The good news and the bad

More than a decade after the state first drafted its ‘Vision Mumbai’, a plan to transform the city into a global megapolis, the state’s focus is finally back on public transport. “After building link roads like Santacruz-Chembur Link Road and the Eastern Freeway, it became clear these solutions will not be enough to decongest the city. We have to focus on a public mass transport system, and given limitations on the carrying capacity of the suburban rail, a metro network is essential,” said Ashwini Bhide, the managing director of MMRCL. The other silver lining is CM Devendra Fadnavis putting his weight behind big-ticket projects.

Now, the bad news. The state’s metro network plan is already running a decade behind. Transport experts question the cost of the metro rail and whether we need seven corridors, when Mumbai’s population, according to a census report, is going to decline. “The Delhi Metro network of 213km carries 25 to 30 lakh people. Can Mumbai’s metro carry 80 lakh people, as state estimates? I think the state is running behind as far as its big-ticket infra projects are concerned, and losing sight of smaller reforms as they are not glamourous or lucrative enough,” transport expert Ashok Datar feels.

A senior state government official also admitted if the government stuck to its initial master plan of the Metro drawn up in 2004, and stuck to deadlines, seven corridors would not have been needed. “Our problem is, we don’t trust our plans and stick to them. Starting 4-5 corridors simultaneously is a challenge and can lead to funds spreading thin. A phase-wise implementation would have helped assess demand better,’’ he pointed out.

Datar also pointed out how easier solutions — AC coaches on existing trains, bus lanes and parking reforms — have been left out. Further, while the focus is mainly on public transport, the state is also planning to go ahead with ambitious road projects, such as the much-criticised coastal road, the Sewri-Worli elevated route and 20 other decongestors that will cost more than Rs20,000 crore.

Cheaper solutions do exist, like an audit of BEST buses that can be feeders for the upgraded suburban and metro rail networks; but these are not on anyone’s agenda. Plans for bus lanes and Bus Rapid Transit System have been put on the backburner, with the state’s political bosses wary of how the middle-class Mumbaiite may react.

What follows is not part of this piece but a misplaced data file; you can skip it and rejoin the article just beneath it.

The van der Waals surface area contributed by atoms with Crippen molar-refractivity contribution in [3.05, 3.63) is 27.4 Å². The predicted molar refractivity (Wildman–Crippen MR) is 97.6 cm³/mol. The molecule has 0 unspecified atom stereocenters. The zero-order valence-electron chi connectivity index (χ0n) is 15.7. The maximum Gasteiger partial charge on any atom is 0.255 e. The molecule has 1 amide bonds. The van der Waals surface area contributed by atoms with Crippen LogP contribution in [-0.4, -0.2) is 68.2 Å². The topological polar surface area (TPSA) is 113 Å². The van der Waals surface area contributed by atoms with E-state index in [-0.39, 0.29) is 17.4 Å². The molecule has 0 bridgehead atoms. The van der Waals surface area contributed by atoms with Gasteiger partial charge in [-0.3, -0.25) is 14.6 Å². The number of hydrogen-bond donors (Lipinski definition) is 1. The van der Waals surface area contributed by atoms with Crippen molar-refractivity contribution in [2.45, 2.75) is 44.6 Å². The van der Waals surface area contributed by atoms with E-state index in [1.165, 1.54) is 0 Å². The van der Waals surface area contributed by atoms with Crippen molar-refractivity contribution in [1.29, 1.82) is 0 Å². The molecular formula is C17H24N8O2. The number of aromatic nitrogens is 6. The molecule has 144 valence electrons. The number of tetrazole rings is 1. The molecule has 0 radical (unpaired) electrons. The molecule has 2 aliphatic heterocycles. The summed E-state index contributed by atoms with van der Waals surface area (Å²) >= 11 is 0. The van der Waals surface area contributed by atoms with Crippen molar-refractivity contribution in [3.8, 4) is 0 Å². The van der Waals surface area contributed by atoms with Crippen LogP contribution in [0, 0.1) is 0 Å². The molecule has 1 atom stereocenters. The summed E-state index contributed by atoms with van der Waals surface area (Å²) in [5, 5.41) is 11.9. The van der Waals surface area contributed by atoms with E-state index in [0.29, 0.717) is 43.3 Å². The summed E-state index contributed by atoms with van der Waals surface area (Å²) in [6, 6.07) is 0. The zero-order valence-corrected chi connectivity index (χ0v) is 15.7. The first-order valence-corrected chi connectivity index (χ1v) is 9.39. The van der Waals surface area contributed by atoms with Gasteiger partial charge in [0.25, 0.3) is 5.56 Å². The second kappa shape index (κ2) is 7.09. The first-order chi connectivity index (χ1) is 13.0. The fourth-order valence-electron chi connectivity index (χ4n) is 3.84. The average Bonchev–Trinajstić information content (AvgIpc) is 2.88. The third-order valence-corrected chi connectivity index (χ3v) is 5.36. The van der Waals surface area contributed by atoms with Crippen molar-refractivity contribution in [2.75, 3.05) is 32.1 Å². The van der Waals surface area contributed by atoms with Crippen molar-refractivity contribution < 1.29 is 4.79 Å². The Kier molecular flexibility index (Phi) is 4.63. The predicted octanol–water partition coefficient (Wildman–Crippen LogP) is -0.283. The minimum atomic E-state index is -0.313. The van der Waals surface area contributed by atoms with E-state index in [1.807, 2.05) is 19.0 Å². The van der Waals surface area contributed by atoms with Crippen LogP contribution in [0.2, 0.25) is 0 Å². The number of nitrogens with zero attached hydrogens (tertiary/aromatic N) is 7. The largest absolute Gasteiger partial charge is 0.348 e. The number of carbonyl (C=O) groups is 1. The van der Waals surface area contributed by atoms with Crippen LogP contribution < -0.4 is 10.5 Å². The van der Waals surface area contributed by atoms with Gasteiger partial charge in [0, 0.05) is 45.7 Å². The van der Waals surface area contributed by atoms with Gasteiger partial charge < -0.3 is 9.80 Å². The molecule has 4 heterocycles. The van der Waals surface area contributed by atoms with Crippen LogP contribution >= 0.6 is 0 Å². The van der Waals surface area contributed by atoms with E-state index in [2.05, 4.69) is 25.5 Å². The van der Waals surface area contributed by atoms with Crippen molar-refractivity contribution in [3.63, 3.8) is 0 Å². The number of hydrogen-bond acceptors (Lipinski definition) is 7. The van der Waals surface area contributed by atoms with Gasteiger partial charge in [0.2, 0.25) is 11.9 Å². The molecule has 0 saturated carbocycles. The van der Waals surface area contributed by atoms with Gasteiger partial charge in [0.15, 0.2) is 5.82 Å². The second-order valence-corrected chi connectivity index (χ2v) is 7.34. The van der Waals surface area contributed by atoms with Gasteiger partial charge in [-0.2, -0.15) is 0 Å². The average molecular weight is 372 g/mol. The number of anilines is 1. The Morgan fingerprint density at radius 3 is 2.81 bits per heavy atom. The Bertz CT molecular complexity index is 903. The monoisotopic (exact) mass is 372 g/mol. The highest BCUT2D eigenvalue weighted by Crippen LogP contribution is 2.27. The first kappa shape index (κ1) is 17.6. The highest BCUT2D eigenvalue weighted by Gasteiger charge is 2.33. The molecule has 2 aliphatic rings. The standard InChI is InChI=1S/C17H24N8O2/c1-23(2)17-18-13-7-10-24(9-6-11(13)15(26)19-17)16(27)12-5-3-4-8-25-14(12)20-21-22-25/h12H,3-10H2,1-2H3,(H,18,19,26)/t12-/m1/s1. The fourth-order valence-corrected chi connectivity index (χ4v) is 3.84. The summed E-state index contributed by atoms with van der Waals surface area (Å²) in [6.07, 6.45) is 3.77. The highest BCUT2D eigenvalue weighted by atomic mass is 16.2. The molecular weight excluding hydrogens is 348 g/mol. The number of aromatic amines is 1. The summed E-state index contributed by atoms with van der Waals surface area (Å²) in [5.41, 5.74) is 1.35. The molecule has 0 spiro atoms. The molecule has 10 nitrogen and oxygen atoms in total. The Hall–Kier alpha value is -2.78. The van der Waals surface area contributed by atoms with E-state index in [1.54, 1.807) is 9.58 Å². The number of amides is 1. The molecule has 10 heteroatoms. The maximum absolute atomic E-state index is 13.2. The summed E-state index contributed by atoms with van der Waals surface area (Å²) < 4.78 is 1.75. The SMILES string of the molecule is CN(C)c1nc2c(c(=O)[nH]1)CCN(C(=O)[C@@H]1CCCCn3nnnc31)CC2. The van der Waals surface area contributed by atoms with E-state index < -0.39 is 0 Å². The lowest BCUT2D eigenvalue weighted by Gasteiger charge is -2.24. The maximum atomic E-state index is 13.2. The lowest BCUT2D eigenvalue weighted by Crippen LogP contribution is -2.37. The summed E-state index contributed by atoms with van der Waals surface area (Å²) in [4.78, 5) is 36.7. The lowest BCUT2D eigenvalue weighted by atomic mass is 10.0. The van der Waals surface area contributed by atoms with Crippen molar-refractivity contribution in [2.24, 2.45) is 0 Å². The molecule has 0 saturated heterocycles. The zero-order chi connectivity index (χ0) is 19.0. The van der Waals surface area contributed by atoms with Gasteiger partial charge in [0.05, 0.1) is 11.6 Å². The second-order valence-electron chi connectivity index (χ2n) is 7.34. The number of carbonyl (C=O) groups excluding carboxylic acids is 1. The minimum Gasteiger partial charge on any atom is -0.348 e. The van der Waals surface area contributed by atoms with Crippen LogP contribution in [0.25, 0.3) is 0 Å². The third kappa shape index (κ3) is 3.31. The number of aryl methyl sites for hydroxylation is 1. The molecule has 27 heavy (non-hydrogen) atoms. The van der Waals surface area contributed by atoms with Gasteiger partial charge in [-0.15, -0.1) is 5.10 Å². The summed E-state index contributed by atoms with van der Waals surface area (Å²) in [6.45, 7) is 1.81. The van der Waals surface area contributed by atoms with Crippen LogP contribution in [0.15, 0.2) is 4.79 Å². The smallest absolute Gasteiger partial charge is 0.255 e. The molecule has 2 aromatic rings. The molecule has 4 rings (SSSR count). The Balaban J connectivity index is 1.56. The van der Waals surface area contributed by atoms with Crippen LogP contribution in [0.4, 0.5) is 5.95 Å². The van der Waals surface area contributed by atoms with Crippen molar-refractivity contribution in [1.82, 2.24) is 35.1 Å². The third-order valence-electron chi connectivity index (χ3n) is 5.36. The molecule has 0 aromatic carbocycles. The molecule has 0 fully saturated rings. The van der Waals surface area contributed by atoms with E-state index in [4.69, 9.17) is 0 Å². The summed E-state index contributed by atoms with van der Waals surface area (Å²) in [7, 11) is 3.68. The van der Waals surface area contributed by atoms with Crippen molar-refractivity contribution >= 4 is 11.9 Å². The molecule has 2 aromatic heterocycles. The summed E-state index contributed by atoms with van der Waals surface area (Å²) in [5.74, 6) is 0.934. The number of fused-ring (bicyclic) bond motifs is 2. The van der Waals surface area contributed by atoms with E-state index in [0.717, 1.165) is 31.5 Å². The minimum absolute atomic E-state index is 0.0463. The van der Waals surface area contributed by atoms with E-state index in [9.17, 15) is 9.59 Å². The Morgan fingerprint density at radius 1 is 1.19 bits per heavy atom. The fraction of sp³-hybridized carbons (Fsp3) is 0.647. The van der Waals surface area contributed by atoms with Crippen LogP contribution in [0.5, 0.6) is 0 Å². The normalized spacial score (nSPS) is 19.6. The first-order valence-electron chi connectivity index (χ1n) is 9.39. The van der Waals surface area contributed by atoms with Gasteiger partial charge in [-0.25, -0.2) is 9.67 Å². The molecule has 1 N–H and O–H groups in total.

“For things like a parking policy and bus lanes, we need a second term. In the first term, that’s not a priority. We will get booed by the average citizen,” said a state official associated with the makeover.

Missing changing contours

While scale of the transport overhaul is grand, it’s surprising how the makeover has overlooked the city’s changing demographics. Parel-Worli became business hubs after mill lands were redeveloped, but its growth makes it a prime example of flawed planning. Authorities at the time did not plan for better infrastructure, even when FSI was hiked to allow sky-high towers. The result: chaos and an untenable strain on the two closest suburban stations Parel and Elphinstone Road.

Bandra-Kurla Complex, the city’s biggest biz hub after Nariman Point and HQ to its planning authority MMRDA has a poor feeder system from the closest stations, Kurla and Bandra.”We are looking at how best to decongest BKC and Parel-Worli. The comprehensive mobility plan will help solve the traffic situation. We are looking at constructing missing links and widening roads near stations,’’ said Ajoy Mehta, Mumbai’s civic chief.

But experts feel out-of-the-box solutions such as a car-free zone in BKC or an underpass at Elphinstone station, may work better.

All in the execution

It took the state eight years to build the 4.7km-long Bandra-Worli sea link. It took seven years after construction began in 2008 to build the first line of the Mumbai Metro that covers just 11.4km. The Mumbai Transport Urban Project (MUTP) II, aimed at a overhaul by combining road and rail has been underway for a decade. The delays point to a dismal record in executing projects, and cost overruns borne by the public. Delhi finished its first 68km of the metro corridor in Rs10, 575 crore; conservative estimates put the cost of Mumbai’s 69km line at Rs27,452.

What the state is attempting by starting five metro corridors, a transharbour link and coastal road at one go, without ready funds, is audacious and lined with failure. Will the plans be executed on time or fall by the wayside after the 2019 polls?

First Published: Nov 14, 2016 09:05 IST